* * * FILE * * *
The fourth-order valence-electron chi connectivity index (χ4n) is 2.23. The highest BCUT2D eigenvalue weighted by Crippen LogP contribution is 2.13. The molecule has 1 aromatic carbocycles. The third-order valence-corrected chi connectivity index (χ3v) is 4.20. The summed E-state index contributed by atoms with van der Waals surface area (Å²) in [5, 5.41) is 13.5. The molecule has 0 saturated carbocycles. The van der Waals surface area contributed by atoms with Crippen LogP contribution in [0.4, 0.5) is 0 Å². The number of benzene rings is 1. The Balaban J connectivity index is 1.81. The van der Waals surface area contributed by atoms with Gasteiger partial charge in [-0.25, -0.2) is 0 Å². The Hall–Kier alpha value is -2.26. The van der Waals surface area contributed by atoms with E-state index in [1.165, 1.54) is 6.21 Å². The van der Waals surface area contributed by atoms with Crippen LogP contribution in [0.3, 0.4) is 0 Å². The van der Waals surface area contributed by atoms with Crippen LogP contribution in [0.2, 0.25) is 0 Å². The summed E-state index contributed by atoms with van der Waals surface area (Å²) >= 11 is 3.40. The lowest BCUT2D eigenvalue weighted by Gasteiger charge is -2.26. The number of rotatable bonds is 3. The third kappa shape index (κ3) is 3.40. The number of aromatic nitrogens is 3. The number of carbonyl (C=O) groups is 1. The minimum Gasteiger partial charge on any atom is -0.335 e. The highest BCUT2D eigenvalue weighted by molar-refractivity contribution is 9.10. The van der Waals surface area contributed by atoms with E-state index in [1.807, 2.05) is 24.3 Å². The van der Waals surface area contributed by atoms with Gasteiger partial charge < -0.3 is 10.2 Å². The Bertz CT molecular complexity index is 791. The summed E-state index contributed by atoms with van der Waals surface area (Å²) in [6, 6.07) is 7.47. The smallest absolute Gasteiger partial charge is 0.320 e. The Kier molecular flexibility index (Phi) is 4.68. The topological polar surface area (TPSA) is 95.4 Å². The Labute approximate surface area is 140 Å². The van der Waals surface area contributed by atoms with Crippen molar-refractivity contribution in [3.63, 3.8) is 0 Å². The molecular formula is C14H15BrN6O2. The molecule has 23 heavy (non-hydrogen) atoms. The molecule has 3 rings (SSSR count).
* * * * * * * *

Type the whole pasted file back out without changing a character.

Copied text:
The fourth-order valence-electron chi connectivity index (χ4n) is 2.23. The highest BCUT2D eigenvalue weighted by Crippen LogP contribution is 2.13. The molecule has 1 aromatic carbocycles. The third-order valence-corrected chi connectivity index (χ3v) is 4.20. The summed E-state index contributed by atoms with van der Waals surface area (Å²) in [5, 5.41) is 13.5. The molecule has 0 saturated carbocycles. The van der Waals surface area contributed by atoms with Crippen LogP contribution in [0.4, 0.5) is 0 Å². The number of benzene rings is 1. The Balaban J connectivity index is 1.81. The van der Waals surface area contributed by atoms with Gasteiger partial charge in [-0.25, -0.2) is 0 Å². The Hall–Kier alpha value is -2.26. The van der Waals surface area contributed by atoms with E-state index in [1.165, 1.54) is 6.21 Å². The van der Waals surface area contributed by atoms with Crippen LogP contribution in [0.3, 0.4) is 0 Å². The van der Waals surface area contributed by atoms with Crippen LogP contribution in [0.2, 0.25) is 0 Å². The summed E-state index contributed by atoms with van der Waals surface area (Å²) >= 11 is 3.40. The lowest BCUT2D eigenvalue weighted by Gasteiger charge is -2.26. The number of rotatable bonds is 3. The third kappa shape index (κ3) is 3.40. The number of aromatic nitrogens is 3. The number of carbonyl (C=O) groups is 1. The minimum Gasteiger partial charge on any atom is -0.335 e. The highest BCUT2D eigenvalue weighted by molar-refractivity contribution is 9.10. The van der Waals surface area contributed by atoms with E-state index in [1.807, 2.05) is 24.3 Å². The van der Waals surface area contributed by atoms with Gasteiger partial charge < -0.3 is 10.2 Å². The Bertz CT molecular complexity index is 791. The summed E-state index contributed by atoms with van der Waals surface area (Å²) in [6, 6.07) is 7.47. The smallest absolute Gasteiger partial charge is 0.320 e. The Kier molecular flexibility index (Phi) is 4.68. The topological polar surface area (TPSA) is 95.4 Å². The Labute approximate surface area is 140 Å². The van der Waals surface area contributed by atoms with Crippen molar-refractivity contribution in [3.63, 3.8) is 0 Å². The molecular formula is C14H15BrN6O2. The molecule has 23 heavy (non-hydrogen) atoms. The molecule has 3 rings (SSSR count).